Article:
March 15, 2022
From the Report from Tele- and Radio Südostschweiz
The municipality of Avers in Graubünden has been using "Parkn'Sleep" for the management of camper pitches for two months. The story began in the Avers municipal council, where a solution was desperately sought for the increasing number of wild campers. "People were simply camping everywhere. There was no actual ban," says Kurt Patzen, mayor of Avers, to Radio Südostschweiz. Robert Garbade, a member of the municipal council, agrees: "Some campers simply relieved themselves somewhere in nature. When the snow melted in spring, the extent of the problem became visible. Faeces on cow pastures are problematic."
To the radio programme / From Min '23
To the TV report / From Min '2 ''20
Create offers instead of sending people away
In principle, camping was not part of the tourism concept of the municipality of Avers until recently. But: "The campers became more and more. Simply sending the guests away was not an option for us. On the contrary. We wanted to create an offer for the campers." This is where the Lucerne-based start-up Parkn'Sleep comes in. Together with the mobility club TCS and the University of Applied Sciences Graubünden, the start-up launched an app in the summer that allows campers to check in and out digitally. Without any pre-registration.
"With the app, we want to move away from prohibition signs and towards official places for campers," says Dany Gschwind, sales manager of the start-up. "We are all die-hard campers in the company. And we also noticed that wild camping was increasing during the pandemic." The cooperation with the municipality of Avers worked out excellently, Gschwind confirms. And the president of the municipality, Patzen, is also satisfied: "So far, the experience has been surprisingly good. We've been working with the app for about two months, and since then about 100 people have camped like this. I see that as a success.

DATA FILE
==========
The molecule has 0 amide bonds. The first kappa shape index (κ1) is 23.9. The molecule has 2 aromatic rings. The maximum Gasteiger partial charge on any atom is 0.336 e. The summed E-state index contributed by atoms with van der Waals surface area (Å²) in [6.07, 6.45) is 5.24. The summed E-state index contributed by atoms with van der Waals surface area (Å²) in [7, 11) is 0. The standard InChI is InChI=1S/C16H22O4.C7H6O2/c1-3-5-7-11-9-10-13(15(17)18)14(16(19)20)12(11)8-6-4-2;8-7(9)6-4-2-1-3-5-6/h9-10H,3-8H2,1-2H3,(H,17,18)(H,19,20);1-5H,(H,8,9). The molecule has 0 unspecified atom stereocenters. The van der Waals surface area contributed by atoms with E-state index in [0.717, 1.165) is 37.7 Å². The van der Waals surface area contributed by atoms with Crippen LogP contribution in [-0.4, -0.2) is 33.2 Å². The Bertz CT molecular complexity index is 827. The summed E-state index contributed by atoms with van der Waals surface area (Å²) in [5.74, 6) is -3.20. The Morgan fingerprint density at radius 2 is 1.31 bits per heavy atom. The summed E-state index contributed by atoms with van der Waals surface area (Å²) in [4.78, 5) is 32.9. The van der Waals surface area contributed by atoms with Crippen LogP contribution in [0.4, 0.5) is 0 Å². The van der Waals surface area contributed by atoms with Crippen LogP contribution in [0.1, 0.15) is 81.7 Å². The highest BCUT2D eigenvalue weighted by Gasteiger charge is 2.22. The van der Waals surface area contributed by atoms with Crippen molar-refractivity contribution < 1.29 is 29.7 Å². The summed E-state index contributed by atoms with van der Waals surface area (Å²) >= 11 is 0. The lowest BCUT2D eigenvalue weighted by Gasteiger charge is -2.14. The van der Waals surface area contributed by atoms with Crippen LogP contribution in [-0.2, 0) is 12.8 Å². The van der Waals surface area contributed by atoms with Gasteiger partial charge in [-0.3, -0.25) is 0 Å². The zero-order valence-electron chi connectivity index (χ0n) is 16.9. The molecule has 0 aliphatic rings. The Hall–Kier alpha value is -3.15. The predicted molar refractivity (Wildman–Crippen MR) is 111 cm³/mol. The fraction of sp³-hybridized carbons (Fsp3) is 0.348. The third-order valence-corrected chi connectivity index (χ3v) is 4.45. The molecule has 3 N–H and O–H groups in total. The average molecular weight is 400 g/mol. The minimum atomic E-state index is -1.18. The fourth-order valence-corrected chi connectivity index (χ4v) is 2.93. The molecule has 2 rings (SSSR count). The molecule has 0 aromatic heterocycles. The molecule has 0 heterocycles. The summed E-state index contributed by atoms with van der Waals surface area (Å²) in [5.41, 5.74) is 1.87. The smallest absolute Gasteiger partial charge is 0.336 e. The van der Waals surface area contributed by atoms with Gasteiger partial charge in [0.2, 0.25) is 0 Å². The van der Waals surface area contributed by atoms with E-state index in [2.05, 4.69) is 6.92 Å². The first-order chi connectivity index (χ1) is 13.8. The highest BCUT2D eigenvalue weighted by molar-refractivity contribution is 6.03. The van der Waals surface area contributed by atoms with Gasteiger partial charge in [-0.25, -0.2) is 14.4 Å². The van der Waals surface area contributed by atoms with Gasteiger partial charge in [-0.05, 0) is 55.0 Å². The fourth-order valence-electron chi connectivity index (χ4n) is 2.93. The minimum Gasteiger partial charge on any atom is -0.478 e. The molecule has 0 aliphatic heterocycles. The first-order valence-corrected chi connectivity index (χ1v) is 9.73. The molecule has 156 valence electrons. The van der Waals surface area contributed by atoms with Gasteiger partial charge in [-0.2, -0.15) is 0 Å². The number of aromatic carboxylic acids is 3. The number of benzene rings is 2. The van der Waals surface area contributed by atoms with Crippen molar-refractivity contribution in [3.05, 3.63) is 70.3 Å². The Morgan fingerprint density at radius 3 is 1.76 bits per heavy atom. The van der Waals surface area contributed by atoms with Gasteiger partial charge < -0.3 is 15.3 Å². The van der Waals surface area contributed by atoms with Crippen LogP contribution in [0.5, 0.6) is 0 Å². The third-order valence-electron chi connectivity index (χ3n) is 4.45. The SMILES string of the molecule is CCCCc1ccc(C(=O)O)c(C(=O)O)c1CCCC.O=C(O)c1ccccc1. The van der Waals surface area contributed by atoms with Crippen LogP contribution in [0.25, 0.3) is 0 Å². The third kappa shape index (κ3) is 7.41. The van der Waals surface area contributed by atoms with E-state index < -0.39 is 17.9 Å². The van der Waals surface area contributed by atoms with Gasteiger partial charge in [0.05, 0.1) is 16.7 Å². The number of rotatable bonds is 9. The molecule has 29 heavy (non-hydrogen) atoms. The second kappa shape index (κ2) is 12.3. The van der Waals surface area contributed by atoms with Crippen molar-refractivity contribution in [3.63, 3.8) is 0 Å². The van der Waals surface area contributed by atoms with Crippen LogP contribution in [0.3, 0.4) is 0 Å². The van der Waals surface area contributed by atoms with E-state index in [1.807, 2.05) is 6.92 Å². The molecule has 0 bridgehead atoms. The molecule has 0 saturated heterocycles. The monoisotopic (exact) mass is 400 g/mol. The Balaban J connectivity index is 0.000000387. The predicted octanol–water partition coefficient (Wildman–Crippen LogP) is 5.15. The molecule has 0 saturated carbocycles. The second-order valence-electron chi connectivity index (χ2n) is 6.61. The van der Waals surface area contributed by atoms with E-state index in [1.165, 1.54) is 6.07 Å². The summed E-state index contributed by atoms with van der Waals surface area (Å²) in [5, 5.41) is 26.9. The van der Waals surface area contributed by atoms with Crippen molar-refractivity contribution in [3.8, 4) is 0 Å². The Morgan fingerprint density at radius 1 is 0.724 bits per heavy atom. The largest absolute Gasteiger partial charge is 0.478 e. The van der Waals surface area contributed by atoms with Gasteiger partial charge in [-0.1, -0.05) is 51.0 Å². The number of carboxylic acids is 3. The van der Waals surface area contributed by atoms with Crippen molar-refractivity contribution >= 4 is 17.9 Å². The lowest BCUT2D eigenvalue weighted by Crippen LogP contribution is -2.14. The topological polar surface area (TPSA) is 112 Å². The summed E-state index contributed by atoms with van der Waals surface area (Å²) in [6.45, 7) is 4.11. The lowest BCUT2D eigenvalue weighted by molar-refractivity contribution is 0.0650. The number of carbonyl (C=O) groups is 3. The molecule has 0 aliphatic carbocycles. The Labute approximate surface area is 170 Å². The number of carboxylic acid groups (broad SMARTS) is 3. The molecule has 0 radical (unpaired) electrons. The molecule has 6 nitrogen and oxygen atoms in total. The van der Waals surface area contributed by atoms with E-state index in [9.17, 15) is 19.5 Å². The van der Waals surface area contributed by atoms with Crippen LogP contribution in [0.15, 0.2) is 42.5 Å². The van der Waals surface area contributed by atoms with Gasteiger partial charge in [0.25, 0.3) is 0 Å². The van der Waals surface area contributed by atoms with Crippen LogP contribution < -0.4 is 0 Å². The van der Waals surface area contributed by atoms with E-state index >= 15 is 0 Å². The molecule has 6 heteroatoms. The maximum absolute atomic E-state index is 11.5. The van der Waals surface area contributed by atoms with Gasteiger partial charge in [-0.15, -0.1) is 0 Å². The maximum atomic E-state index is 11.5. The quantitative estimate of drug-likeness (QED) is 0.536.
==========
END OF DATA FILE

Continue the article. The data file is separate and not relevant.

Stay overnight with just a few clicks
Using the app is easy, even for people with no previous digital knowledge, Gschwind promises. "We have a board that we make available to the municipalities and parking space operators. There is a QR code on it. Guests can check in and out via this QR code. We can include individual fees, such as visitor's tax, for each pitch."
Despite the success, however, the municipality of Avers does not want to make more campsites available. "Rather, we are expanding the existing four sites, marking them better and adapting them even more to the needs of our guests," says Garbade.
Content published by Südostschweiz.
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